Shara Hughes (1981, Atlanta)
Thank you: Galerie Eva Presenhuber, Zurich, New York; Galerie Pillar Corrias, Londres; Galerie Rachel Uffner, New York
“Painters today multiply at the speed of bacterial reproduction, with an epidemic virulence that leaves us awestruck and fearful. No one can escape the contamination and cases are often devastating. So-and-so who the night before went to sleep as a civil servant, lawyer, journalist or doorman wakes up a painter in the morrow.” These lines are not mine (I have to clarify because I could as well be their author): this statement was published in 1892 by Octave Mirbeau in Le Figaro as he introduced a long commentary on the Salon du Champ de Mars––an annual salon created in 1890 by the Société Nationale des Beaux-Arts that we can regard as a distant ancestor of our current biennials. Indeed, painting today is similarly proliferating, and perhaps this is something we should rejoice about? Shara Hughes, a young New York painter, gives us ample reason to do so.
Shara Hughes was born in 1981 in Atlanta. She graduated from the Rhode Island School of Design in Providence, and has attended the Skowhegan School of Painting and Sculpture in Madison, Maine. Hughes lived in Denmark for a while before finally settling in Brooklyn. A highlight of her––for now––short career was her participation in the 2017 Whitney Biennial, where among the sixty or so artists presented about fifteen were painters, most of them women, incidentally. There, those who had not seen her Trips I’ve Never Been On exhibition the previous year at the Marlborough Gallery in New York were able to check out for themselves her indisputable talent and originality. From the outset, this is what those who know and like the history of painting will find in her large, extravagantly colorful landscapes: a serious erudition she unapologetically summons at will, facilitating if need be the invocation of Henri Matisse or David Hockney, stylistic inventions by Edvard Munch or Paul Cézanne, pictorial strategies from Philip Guston or Josh Smith, up until Van Gogh’s so-specific touch. Hughes transforms this vast history of painting, which is customarily used as a pretext for a slightly snobbish but mostly lazy defeatism (“everything has already been painted”) into a strength to pursue this history without renouncing its raison d’être: inventiveness. Above all, there is nothing else to be found in her paintings: no pontificating discourse about the state of the world, no demands for this or that, none of this tedious chatter spicing up those artworks we would not know how to look at anymore other than through what they narrate, for they are lacking all the qualities different from the ones shaped by the background noise of their narrative pretenses.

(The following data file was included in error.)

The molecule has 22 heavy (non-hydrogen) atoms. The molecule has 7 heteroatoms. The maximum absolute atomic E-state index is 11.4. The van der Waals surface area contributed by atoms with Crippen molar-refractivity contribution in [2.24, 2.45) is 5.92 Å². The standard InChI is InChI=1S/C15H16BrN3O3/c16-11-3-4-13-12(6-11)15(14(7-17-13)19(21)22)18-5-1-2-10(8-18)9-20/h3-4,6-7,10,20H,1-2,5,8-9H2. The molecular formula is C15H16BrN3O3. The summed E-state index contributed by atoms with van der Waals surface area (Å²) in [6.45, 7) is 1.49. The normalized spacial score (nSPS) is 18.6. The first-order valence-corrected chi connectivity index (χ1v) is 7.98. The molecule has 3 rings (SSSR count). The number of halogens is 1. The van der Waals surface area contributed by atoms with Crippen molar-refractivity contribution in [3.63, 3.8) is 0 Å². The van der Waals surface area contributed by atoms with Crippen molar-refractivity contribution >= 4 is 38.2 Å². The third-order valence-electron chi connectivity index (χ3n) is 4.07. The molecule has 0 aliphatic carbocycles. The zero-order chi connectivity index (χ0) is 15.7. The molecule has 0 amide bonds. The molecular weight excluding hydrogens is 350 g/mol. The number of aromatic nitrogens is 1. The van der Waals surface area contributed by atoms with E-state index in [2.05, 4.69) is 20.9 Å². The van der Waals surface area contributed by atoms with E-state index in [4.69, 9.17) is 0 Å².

“I was making like, a lot of minimal paintings about dead animals, but ones used as furniture. So for example, bear skin rugs and heads on walls and stuff, which then I think I turned into some larger kind of weird trend,” said Shara Hughes. She elaborated, “I first started doing interiors––it always felt like the best resolution to everything for me. Within an interior, you can make a landscape through a window or you can make another person’s painting within the painting, or you can paint figures or not.” Incidentally, the aim here is to create a painting that embraces all the possibilities of the medium, which expressly constitutes the very subject of this oeuvre. More recently she has set aside interiors to paint landscapes that call for a whole bunch of techniques at once, such as oil paint, spray paint, brushes and trowels, and only through trusting imagination, which is where these landscapes exclusively come from. They don’t depict any real or distinctive place; moreover, Hughes starts on her blank canvases without any specific idea whatsoever. In short, it is the act of painting itself that builds and composes the picture, guided by the knowledge of what painting has been throughout its history, until the distinct moment when the picture will be created. Don’t Hold Your Breath, the recent exhibition of some of these landscapes at the Eva Presenhuber gallery in Zürich last year, with its share of forests, hurricanes, backwoods, and windswept beaches offered a brilliant demonstration of this obvious potentiality to create paintings, and to create them in another novel and inventive way. It also made crystal clear how incidental the nature of the subject is (something we’ve known ever since Paul Cézanne painted apples or the Mont Sainte-Victoire): you can bet Shara Hughes has chosen landscapes because they are immediately recognizable and reassuring as a subject––in other words, not very important. Consequently reassured by having recognized the subject, freed from having to identify the depicted place since it is imaginary, moreover spared from any narrative chatter, the viewer can unreservedly surrender to the painting and fundamentally apprehend it in its pictorial essence.
Hughes demonstrates an exceptional talent for color, a talent that knows how to venture into all kind of excesses and allows for any bold move, systematically transporting us inside incredible, frenzied compositions.
––Eric Troncy (Translated from the French by Noëllie Roussel)